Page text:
Finally, the problem. I was transferring back and forth between the device using worker threads, and noticed that if I used the menu bar, the application would lock up or crash the main thread. I believe that the menu bar was causing a lot of small objects to be created and then freed, which fragmented the heap, causing the CLR to re-arrange memory, moving my buffer while the driver was in the middle of transferring.   
      This would cause all sorts of problems. Sometimes, my app would lock up. Not even Visual Studio's stop button would end the process. Other times, the main thread (NOT the worker thread!) would throw a NullReferenceException, or even the exotic ExecutionEngineException; I believe this was because the driver was running in the main thread's context while the garbage collector moved the buffer. While somewhat random, the crashes were easy to reproduce and typically happened after only a few seconds. The exceptions and freezing would stop if I commented out the transfer.   
      The solution is to pin the buffers for the duration of the transfer. ALL of the buffers; the single transfer, the overlapped, and the data buffer. You could do this by using three fixed blocks, however I prefer the    GCHandle class for pinning objects.   
      I created a class called PinnedBuffer and, in the constructor, I used GCHandle to pin the buffer. I then use this PinnedBuffer class for all three buffers. The byte[] needs to be a public field so that you can use it with the data transfer methods' ref parameters (see the previous issue). I haven't had any problems since I started pinning all my buffers.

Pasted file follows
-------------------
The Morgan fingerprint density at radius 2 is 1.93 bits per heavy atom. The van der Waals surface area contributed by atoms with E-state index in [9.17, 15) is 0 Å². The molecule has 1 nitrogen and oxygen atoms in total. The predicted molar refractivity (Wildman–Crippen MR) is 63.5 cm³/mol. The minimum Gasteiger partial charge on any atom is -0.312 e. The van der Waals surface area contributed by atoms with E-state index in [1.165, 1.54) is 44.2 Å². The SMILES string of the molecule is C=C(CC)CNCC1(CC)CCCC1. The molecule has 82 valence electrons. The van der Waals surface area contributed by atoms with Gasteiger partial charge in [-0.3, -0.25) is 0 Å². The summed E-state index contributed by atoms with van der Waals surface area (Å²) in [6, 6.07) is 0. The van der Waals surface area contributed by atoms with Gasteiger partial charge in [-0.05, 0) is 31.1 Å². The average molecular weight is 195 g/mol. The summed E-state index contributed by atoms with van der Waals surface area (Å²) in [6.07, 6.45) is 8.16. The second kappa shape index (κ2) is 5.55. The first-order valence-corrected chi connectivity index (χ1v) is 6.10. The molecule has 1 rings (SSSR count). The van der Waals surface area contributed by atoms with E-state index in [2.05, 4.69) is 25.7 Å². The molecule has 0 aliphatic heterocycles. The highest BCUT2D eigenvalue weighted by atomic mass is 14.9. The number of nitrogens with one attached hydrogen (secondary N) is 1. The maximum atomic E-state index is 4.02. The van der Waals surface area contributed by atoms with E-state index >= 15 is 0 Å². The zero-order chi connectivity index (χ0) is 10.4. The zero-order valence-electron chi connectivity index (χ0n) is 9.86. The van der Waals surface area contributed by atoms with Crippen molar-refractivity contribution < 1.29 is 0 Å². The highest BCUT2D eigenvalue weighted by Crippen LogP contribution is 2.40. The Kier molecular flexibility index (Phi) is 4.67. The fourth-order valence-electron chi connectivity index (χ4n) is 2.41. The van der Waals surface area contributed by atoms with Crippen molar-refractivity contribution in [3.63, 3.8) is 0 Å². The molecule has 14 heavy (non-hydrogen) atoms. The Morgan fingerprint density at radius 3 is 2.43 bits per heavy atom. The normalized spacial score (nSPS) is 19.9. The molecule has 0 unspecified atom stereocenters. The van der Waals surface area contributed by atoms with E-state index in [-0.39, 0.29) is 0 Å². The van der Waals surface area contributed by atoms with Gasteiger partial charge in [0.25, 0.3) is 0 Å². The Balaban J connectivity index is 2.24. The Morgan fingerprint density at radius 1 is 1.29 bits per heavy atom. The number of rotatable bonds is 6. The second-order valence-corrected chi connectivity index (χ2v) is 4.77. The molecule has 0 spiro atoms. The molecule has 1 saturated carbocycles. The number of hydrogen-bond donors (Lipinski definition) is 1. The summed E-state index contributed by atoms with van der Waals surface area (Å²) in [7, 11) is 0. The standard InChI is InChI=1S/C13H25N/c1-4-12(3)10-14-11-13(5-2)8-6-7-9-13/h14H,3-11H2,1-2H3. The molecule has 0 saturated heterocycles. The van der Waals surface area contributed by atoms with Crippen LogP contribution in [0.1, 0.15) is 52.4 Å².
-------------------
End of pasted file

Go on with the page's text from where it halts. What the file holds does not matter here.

I don't know whether the XferData method pins all of its buffers for the duration. I do know that their example code for their asynchronous methods only momentarily pins the overlap buffer and that is probably why people have so many problems with the asynch code.    All three byte[] buffers need to be pinned before the transfer begins until after it finishes.   
        • 1. Re: CyAPI.NET bugs
                  I actually ended up writing my own code to implement IOCompletion ports due to some pretty high-speed requirements of my system. I battled this problem you mention for quite a while believing it was MY code that was improperly pinning the objects being marshaled to the driver. In fact, it was the CyUSB.NET API code that I was using for the other endpoints. So, I switched all my other endpoints over to use the ASync. code that I wrote and I've been pumping high-speed data back-and-forth without a hitch since.   
          I made the support team well aware of this problem though it seems they haven't done anything to address the issue. It cost me a lot of time and frustration.   
          In fact, I used an MSDN developer support center call to help debug it. Microsoft engineers spent HOURS helping me track it down. In the end,the furthest they could possibly dig proved that an OVERLAPPED structure was being prematurely garbage collected. They COMPLETELY vetted my code and we had to conclude that after all our work the only possible source of the bug was in the Cypress API.